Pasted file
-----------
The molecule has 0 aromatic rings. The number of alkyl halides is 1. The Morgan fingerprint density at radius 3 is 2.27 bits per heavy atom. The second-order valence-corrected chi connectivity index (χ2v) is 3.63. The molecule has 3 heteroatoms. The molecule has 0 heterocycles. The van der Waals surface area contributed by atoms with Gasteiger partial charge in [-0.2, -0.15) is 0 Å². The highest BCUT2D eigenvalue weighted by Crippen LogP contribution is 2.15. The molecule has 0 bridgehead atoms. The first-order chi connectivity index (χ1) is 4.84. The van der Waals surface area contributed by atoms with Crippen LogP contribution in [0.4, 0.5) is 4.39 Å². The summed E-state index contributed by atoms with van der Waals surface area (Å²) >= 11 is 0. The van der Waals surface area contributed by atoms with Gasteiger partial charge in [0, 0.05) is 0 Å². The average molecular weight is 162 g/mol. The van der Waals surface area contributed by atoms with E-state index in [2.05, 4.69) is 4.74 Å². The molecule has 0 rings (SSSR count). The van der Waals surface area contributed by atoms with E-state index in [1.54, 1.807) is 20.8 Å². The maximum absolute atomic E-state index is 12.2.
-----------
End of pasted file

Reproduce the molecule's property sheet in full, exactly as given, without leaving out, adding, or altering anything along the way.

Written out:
The molecule has 0 aromatic rings. The number of alkyl halides is 1. The Morgan fingerprint density at radius 3 is 2.27 bits per heavy atom. The second-order valence-corrected chi connectivity index (χ2v) is 3.63. The molecule has 3 heteroatoms. The molecule has 0 heterocycles. The van der Waals surface area contributed by atoms with Gasteiger partial charge in [-0.2, -0.15) is 0 Å². The highest BCUT2D eigenvalue weighted by Crippen LogP contribution is 2.15. The molecule has 0 bridgehead atoms. The first-order chi connectivity index (χ1) is 4.84. The van der Waals surface area contributed by atoms with Crippen LogP contribution in [0.4, 0.5) is 4.39 Å². The summed E-state index contributed by atoms with van der Waals surface area (Å²) >= 11 is 0. The van der Waals surface area contributed by atoms with Gasteiger partial charge in [0, 0.05) is 0 Å². The average molecular weight is 162 g/mol. The van der Waals surface area contributed by atoms with E-state index in [2.05, 4.69) is 4.74 Å². The molecule has 0 rings (SSSR count). The van der Waals surface area contributed by atoms with E-state index in [1.54, 1.807) is 20.8 Å². The maximum absolute atomic E-state index is 12.2.